The first convert to Islam was a woman and Umme Waraqa was the first female imam, nominated by the Prophet Muhammad to lead the prayers of his tribe or village. From Islam’s earliest days, women have played an important, if often under-acknowledged, role in the development of Muslim culture and civilization.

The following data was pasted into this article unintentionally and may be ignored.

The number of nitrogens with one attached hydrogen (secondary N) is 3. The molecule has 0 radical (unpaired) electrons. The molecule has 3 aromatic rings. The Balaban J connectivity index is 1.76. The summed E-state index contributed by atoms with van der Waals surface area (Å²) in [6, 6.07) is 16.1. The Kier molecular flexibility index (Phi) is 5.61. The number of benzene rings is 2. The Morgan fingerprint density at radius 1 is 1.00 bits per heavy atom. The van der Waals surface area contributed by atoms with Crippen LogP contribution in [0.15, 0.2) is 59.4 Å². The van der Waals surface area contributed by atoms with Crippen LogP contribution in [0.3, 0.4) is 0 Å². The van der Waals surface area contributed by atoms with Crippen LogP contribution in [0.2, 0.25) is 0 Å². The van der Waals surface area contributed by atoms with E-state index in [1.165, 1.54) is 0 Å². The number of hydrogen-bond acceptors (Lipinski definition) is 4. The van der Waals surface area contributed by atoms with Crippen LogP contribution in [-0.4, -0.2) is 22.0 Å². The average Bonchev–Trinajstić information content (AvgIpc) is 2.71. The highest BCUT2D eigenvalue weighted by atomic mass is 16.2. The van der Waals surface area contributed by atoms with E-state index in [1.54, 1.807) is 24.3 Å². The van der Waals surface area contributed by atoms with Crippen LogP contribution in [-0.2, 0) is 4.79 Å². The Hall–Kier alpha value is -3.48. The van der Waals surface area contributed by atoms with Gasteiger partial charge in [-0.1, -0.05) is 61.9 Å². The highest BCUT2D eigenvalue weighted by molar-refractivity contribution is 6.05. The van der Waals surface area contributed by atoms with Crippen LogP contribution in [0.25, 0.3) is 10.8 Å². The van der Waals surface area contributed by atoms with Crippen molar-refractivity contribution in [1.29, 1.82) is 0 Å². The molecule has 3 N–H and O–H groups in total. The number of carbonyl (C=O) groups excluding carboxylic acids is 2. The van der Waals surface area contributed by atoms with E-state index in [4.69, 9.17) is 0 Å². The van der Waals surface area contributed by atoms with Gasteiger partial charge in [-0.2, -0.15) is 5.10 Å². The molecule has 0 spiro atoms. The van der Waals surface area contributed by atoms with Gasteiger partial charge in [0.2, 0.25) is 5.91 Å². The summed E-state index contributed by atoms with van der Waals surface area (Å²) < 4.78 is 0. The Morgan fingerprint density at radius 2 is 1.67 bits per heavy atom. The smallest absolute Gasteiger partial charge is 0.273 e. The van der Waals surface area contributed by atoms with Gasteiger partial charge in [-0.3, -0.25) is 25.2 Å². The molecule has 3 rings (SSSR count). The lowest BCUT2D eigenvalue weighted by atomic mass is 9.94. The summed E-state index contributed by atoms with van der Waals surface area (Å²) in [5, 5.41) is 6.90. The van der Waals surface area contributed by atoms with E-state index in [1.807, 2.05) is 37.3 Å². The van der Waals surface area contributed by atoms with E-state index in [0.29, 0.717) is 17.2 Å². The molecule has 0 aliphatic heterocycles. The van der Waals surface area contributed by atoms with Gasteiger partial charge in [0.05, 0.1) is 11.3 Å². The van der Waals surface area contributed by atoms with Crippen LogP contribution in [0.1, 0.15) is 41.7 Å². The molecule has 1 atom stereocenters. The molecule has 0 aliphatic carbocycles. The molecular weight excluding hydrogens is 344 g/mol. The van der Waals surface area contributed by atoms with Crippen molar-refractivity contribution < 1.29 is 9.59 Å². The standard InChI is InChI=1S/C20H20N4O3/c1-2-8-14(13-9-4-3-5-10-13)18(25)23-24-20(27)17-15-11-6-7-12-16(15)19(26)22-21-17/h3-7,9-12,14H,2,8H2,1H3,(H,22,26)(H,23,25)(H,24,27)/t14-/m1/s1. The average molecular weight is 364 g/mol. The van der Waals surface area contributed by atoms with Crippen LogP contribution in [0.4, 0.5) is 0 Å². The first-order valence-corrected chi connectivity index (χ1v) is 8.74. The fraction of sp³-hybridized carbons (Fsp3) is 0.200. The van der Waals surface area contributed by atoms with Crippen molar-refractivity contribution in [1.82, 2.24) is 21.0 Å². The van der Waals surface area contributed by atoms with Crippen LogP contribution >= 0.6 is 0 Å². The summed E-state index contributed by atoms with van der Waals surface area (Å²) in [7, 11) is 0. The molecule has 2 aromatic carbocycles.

The primary goal of this course is to introduce students to the relationship between Islam and gender. As such, it will focus on the central text of Islam, the Quran, as well as the life of the early Islamic community. The course is a balanced mixture of scholarly readings, analyses of gender in Islamic scriptures, independent research and academic discussion among the group to encourage critical thinking and develop the skills to understand, conduct scholarly research and communicate intellectual ideas with empathy, clarity and respect. While the class reflects the bias in scholarship toward the study of women and femininity in Islam, the class also addresses masculine and non-binary perspectives. A second goal of the course is to capture the diversity of gender in contemporary Islam by emphasizing gendered experiences in Muslim communities both inside and outside the Middle East.